Water Quality Trading Flips the Script on Phosphorus Compliance

Posted By: Andrew Skog Blog ,

Written by: Andrew Skog, PE, MSA Professional Services

When we speak of engineering, we often refer to the built environment and resolving public infrastructure riddles with sophisticated structures or mechanics. But engineers don’t always work with the structural, nor do solutions always come as linear, design-build equations. Water Quality Trading (WQT) — sometimes called nutrient trading — may be a less physically tangible engineering solution, but the results are highly quantifiable, with metrics that calculate by-the-pound reductions in pollutants and advance the well-being of our environment and natural resources.

In order for the City of Brodhead, Wisconsin, to comply with new, more stringent water quality based effluent limits (WQBELs) for phosphorus, MSA engineers recognized that a traditional structural upgrade was not the answer, nor was mere compliance the ultimate goal.

By implementing a Water Quality Trading program, the municipality’s total phosphorus load is reduced by 1,090 pounds per year as opposed to approximately 190 pounds per year that would have been achieved via a $4.2-million wastewater treatment facility upgrade.

This project is unique in both discipline and methodology. It features a fusion of wastewater, agricultural and water resources engineering, with farmers and landowners holding as much accountability as the engineers in the outcome. Results are both public and private: more than five times the requisite phosphorus reductions and the generation of 390 annual pounds of WQT credits for the City of Brodhead; 1.2 miles of revitalization along Searles Creek, including the stabilization of 62 actively eroding streambanks to reduce sediment loss/phosphorus contributions for two local landowners; and the modernization of manure systems and nutrient management practices for a local dairy farmer.

Because phosphorus is naturally occurring in soil, streambank erosion can cause large quantities of phosphorus-loaded sediment to enter the waterways, ultimately leading to algae bloom and posing a threat to aquatic life. MSA agricultural and water resources engineers implemented a variety of streambank stabilization practices including vegetative reinforced soil slopes (VRSS), root wads and backwater refuges to bolster and protect aquatic life along Searles Creek. Custom new flood gates constructed of vertical hanging PVC pipe were also designed and installed to stop livestock from crossing the stream in certain sensitive areas but allow water and canoeists or kayakers to pass through.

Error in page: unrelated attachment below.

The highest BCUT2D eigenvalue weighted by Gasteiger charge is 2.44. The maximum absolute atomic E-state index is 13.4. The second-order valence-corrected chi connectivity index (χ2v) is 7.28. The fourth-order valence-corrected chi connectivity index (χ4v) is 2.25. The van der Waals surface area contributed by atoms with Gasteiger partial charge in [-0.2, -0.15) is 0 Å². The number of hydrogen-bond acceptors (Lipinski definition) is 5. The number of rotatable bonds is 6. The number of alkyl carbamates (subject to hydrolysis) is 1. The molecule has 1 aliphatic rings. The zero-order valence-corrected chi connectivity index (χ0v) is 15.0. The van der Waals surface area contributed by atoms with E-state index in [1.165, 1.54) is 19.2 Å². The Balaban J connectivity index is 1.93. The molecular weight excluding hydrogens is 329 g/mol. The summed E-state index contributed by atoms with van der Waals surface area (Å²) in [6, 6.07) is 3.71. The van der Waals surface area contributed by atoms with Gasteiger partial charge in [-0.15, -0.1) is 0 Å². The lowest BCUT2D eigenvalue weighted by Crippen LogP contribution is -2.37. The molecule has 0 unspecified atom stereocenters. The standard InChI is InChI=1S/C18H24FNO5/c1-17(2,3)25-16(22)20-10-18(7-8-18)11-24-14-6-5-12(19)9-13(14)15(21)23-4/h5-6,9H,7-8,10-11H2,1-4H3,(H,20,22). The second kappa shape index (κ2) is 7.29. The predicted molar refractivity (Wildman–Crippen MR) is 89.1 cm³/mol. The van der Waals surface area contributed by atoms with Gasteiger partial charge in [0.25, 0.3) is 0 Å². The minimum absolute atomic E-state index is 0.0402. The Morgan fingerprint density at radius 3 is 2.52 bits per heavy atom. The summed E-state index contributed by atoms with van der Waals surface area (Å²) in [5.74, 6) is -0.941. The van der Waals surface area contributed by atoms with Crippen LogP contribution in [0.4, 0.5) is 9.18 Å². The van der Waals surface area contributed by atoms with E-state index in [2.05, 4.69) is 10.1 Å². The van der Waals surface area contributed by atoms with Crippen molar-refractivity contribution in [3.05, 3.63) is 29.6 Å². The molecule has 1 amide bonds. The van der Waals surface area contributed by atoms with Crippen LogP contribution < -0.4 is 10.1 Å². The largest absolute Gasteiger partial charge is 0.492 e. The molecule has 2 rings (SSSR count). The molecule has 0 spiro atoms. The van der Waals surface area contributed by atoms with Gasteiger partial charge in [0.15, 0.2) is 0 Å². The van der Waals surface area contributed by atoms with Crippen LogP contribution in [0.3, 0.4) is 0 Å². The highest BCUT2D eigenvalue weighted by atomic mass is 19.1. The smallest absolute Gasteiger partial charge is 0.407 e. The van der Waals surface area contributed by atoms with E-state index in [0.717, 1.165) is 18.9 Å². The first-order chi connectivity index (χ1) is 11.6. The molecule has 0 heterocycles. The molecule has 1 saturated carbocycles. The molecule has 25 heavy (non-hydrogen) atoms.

In tandem with the streambank improvements, MSA worked with a local dairy farmer on a number of impactful and credit-generating projects, including constructing a new 2.2-million-gallon manure tank with over 180 days of storage; installing roof covers and gutters to prevent runoff; adding waste transfer channels to collect runoff and manure from barnyards and safely transport it to the new waste storage facility; and improving nutrient management of crop fields. The results? Essentially no offsite runoff from the farm’s animal production area. This helps protect local watersheds as well as retains manure and nutrients in-house, allowing the manure to be applied to crop fields at the right time and place in a more beneficial manner.

Results for the City exceeded expectations, with a total capital investment of just $932,256, as opposed to the $4.2 million anticipated as part of a wastewater treatment facility overhaul. With annual operational costs expected to be approximately $42,000 going forward, the project saves the community of Brodhead approximately $3.8 million in lifecycle costs.

All streambank stabilization work was funded entirely by the City of Brodhead with no cost to the participating landowners, and the dairy farm upgrades were funded, in part, through the Natural Resources Conservation Service Environmental Quality Incentives Program (EQIP) which awards financial assistance to agricultural producers working to address natural resource concerns and deliver environmental benefits.

Water Quality Trading in the City of Brodhead is exceeding expectations and inventively removing more than five times the amount of phosphorus than comparative and significantly more costly wastewater treatment plant upgrades — ultimately offsetting 1,090 pounds of phosphorus as compared to 190 pounds annually. The program not only protects the integrity of the greater Sugar River watershed but stands as a genuine example of public-private alignment and successful community collaboration.

About the Guest Blogger

Andrew Skog, PE, is a senior project engineer at MSA. He has 10 years of professional experience collaborating with Wisconsin municipalities, agricultural producers, private landowners, and regulators to meet water quality goals. He has completed planning and design for wastewater treatment facilities, farms, and streambank stabilization and habitat improvement projects. He has also worked on multiple Adaptive Management and Water Quality Trading projects in Wisconsin. Outside of MSA, Andrew is the proud owner and operator of a 160-acre sheep and goat farm in southern Wisconsin.

MSA Professional Services, Inc. (MSA) is a 100% employee-owned, full-service multidisciplinary consulting firm serving clients throughout the U.S. Based in 17 offices across Illinois, Iowa, Minnesota and Wisconsin.

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